Egypt Today magazine has published some interesting, yet alarming figures on Egypt’s brain drain due to migration. What’s surprising is the a majority of Egypt’s current migrants are well-to-do, educated professionals seeking a better life elsewhere. It’s staggering just reading through the figures:

  1. The Egyptian diaspora is 2.7 million strong.
  2. Between 1998 and 2000, 15,000 Arab doctors emigrated that comes to around 20 doctors leaving each day.
  3. In 1996 alone, a full quarter of 300,000 first-degree graduates from Arab universities left the region the year they graduated.
  4. All in all, the Arab brain drain costs regional economies an incredible $1.5 billion every year.

Looking through the numbers, you start to realize that there is a problem when a nation’s cream of the crop starts to abandon ship. This brain drain inevitably leaves a void that often contributes to the erratic nature of sustainable growth in developing countries. With a diminishing lack of qualified indigenous leadership in key sectors like education, governance, and health – developing countries often find themselves in a catch 22s. It’s hard to develop efficient growth strategies in any sector if you don’t have sufficiently capable local capacity. And it’s hard to retain said local capacity when you have deficient, or ineffective growth strategies.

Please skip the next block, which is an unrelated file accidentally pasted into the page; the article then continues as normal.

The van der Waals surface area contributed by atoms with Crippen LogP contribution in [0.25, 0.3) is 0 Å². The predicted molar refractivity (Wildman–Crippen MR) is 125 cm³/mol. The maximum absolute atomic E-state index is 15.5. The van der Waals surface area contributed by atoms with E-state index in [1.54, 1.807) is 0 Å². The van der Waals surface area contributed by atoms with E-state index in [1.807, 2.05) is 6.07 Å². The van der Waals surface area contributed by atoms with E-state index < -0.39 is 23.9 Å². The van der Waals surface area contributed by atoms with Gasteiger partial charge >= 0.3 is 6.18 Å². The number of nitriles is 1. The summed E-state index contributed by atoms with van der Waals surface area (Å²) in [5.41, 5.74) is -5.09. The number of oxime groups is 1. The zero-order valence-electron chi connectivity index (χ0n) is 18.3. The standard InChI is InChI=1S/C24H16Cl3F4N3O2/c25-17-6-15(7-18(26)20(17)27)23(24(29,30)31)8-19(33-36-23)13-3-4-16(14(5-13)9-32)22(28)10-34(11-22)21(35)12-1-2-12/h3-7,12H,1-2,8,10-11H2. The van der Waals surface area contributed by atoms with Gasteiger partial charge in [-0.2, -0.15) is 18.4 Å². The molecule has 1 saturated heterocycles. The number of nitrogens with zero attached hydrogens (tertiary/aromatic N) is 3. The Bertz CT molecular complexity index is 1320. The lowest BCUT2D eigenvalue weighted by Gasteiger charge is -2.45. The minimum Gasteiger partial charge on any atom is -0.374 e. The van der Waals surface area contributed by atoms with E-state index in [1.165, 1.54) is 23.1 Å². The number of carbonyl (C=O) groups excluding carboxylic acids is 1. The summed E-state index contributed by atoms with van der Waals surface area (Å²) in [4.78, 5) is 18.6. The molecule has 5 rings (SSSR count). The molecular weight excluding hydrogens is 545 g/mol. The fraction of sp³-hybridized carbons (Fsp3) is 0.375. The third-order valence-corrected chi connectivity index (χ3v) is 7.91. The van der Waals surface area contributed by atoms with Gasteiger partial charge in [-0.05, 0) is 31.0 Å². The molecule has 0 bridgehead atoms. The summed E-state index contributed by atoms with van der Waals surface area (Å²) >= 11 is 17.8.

As I wrote before, developing nations must include their own Diaspora as part of their development and growth strategy. Instead of spending billions of dollars of aid money on ineffectual and corrupt
government programs, developing nations should redirect that money into luring it’s own Diaspora back into the leadership and investment roles that are the cornerstones to stability and sustained economic growth.

In order for Egypt’s (and Africa’s) future to thrive, it is a must that the increasingly one-way exit door be torn down and a revolving door put in it’s place, complete with a red carpet and a smiling doorman who will wish you well and welcome you back with open arms.

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